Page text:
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From The Nepali Press
After the warning, the attack



Exactly two hours after parliament voted to extend the emergency by an overwhelming majority on 21 February, the Maoists launched a major offensive in Salyan district. The district headquarters was saved, but the Shitalpati police post was captured. The Maoists killed 32 policemen and took 62 rifles. An inspection team including Home Minister Khum Bahadur Khadka reached Salyan on 23 February, and spoke with representatives of political parties and security persons at the district headquarters Khalanga.

The sight that greeted our team in Shitalpati was sad and desolate. Srinagar bazar was in a state of terror. Security personnel were demoralised and the locals, unhappy. Descriptions obtained from residents say that about 2,000 armed Maoists attacked the police post from three sides around 11PM on 21 February. They fired LMG machine guns from the hills to the south, the river to the west, and the bazar east of the post. They used SLRs, 0.303s and explosives. Deputy Superintendent of Police Suresh KC, who heads the Salyan police, said there were 72 policemen at the post when the attack took place. Thirty-four were killed and six seriously injured. One died while undergoing treatment. The Maoists looted 62 of the 72 .303 rifles and two shotguns at the post.

The Maoists didn't suffer serious damage. Local residents say that they saw eight or nine Maoists being carried away in baskets, but couldn't tell whether they were dead or only injured. In a 23 February Radio Nepal news bulletin, the Defence Ministry said three Maoists were killed that day. Said a policeman who survived the attack: "They attacked at 11PM. We fought for half-an-hour. Each round of fire from us was met with 15-20 rounds. They used bombs, as well as big and small weapons. Our weapons would jam up after eight or ten rounds of fire." The government needs to seriously look into this. Police officer Ajay Bhattarai says the possibility of an attack was discussed a week

before it happened, and that the Maoists used long range rifles, .303s, and SLRs.
In many instances, the government might not get any prior information about possible attacks. Even when it does, in some instances, it doesn't care. It had to bear serious losses at Shitalpati because it didn't take note of information it had received earlier about an attack. Local residents say there was an indication that Maoists were preparing to attack the police post, but that no one paid attention to the increasing movement of people in the jungles, and the mass collection of kerosene and other rations. A policeman who died in the attack had that very day told his colleagues that the Maoists would attack any day now, and that he was unsure about whether he and his colleagues would live or die.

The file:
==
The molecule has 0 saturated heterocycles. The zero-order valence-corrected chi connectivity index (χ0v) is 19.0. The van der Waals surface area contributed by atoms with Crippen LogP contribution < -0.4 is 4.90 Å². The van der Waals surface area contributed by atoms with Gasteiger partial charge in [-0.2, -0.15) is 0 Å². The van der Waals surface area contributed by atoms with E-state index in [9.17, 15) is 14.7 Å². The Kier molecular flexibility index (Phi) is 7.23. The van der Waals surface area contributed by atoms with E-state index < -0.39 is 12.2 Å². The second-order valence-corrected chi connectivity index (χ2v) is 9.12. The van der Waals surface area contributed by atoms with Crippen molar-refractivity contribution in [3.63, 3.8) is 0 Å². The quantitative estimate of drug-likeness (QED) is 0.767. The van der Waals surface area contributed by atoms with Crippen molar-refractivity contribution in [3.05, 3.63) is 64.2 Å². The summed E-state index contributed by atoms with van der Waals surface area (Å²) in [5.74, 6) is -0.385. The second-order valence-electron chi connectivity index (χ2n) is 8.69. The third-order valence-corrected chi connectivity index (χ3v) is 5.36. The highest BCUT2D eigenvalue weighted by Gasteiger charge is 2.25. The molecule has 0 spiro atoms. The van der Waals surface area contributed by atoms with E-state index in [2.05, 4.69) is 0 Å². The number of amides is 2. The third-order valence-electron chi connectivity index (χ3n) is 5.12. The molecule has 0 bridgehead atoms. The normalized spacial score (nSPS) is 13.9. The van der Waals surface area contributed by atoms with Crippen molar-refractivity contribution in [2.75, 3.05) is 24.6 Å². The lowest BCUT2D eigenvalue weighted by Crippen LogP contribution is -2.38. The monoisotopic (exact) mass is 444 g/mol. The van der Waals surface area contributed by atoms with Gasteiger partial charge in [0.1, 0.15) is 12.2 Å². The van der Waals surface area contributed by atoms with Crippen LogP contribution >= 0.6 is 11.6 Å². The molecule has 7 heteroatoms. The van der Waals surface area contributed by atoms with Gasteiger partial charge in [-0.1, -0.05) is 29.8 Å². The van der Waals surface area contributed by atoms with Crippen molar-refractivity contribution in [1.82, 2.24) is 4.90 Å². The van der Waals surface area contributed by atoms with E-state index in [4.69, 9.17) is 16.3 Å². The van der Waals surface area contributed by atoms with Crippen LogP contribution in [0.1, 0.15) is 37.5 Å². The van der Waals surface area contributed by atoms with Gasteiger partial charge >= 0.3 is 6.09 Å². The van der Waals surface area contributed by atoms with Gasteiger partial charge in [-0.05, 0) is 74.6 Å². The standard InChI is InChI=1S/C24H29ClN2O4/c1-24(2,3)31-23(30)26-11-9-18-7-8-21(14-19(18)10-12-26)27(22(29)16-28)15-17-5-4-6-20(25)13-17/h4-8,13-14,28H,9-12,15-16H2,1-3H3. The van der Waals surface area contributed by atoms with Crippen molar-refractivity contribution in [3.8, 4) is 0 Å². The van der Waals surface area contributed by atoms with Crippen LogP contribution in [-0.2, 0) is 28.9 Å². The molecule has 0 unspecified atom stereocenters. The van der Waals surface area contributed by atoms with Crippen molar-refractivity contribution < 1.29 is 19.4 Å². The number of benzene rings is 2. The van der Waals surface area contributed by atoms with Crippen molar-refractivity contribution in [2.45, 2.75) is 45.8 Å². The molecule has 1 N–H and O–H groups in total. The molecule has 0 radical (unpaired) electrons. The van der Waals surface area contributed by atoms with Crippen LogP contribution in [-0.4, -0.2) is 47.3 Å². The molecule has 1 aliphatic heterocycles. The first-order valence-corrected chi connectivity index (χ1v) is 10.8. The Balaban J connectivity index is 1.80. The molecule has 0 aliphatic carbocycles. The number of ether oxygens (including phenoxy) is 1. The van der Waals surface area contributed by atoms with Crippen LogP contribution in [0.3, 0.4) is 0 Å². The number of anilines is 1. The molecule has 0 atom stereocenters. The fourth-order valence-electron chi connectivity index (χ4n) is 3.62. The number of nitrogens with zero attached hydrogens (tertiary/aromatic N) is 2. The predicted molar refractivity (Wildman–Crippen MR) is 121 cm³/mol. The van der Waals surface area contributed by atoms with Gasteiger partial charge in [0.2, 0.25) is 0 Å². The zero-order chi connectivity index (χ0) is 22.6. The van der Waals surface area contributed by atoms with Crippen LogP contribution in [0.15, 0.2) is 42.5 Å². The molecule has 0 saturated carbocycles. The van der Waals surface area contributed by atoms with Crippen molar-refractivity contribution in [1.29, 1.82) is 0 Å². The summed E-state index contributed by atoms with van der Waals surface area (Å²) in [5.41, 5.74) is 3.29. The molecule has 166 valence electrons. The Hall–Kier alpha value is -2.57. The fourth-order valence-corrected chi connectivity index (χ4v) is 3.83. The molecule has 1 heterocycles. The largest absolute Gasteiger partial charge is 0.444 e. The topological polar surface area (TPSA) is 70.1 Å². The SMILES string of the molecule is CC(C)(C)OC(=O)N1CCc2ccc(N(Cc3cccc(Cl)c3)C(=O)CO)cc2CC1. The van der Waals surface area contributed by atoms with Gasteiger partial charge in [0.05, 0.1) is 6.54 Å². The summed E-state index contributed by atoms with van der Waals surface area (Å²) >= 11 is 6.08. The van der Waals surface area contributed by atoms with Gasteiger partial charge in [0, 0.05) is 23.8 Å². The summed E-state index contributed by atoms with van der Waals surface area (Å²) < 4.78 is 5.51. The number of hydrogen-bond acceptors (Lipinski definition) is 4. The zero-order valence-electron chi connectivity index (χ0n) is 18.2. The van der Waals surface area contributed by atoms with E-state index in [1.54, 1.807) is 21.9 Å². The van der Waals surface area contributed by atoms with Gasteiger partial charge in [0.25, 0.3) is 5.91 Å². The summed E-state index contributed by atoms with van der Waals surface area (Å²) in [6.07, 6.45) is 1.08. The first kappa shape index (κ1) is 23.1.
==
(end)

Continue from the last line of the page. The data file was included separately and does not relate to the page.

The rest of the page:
Eyewitnesses say the officers present were killed ruthlessly even after surrendering. The other policemen were released after being beaten, and warned not to continue in their line of work. The Maoists also left behind propaganda. After capturing the post, they set fire to the building and left after shouting slogans in the bazar. Today, there is no police post, to the dismay of the locals. The Maoists should ask themselves why the people are sad when the Maoists succeed, why the people don't support them but instead feel terrorised?
The team visiting the area also learnt that the Maoists had planned to attack the district headquarters, the district police and administration offices, and the army barracks based in nearby areas, but that the security forces already there and reinforcements that flew in from Nepalgunj at 2AM on night vision helicopters were able to prevent them. Says Rudranath Basyal, Salyan's chief district officer: "We had expected an attack on the 22nd or 23rd but they attacked on the 21st. Since they attacked everywhere at once, and had laid mines on the road to Shitalpati, reinforcements couldn't be sent in. They continue to threaten us. But we must be strong-minded." Basyal affirms that there is proper coordination between the various groups of security forces in his district.

The Nepali Congress representative says the government ignored Salyan, and the UML representative says it failed to act despite having prior information. It appears that the damage caused by the Maoists in this attack is the most serious so far-that they destroyed the telephone repeater tower at Salyan Kapurkot, and that too during the emergency, is something they will have to bear the consequences of. They may have achieved some degree of success, but were unable to capture the headquarters.


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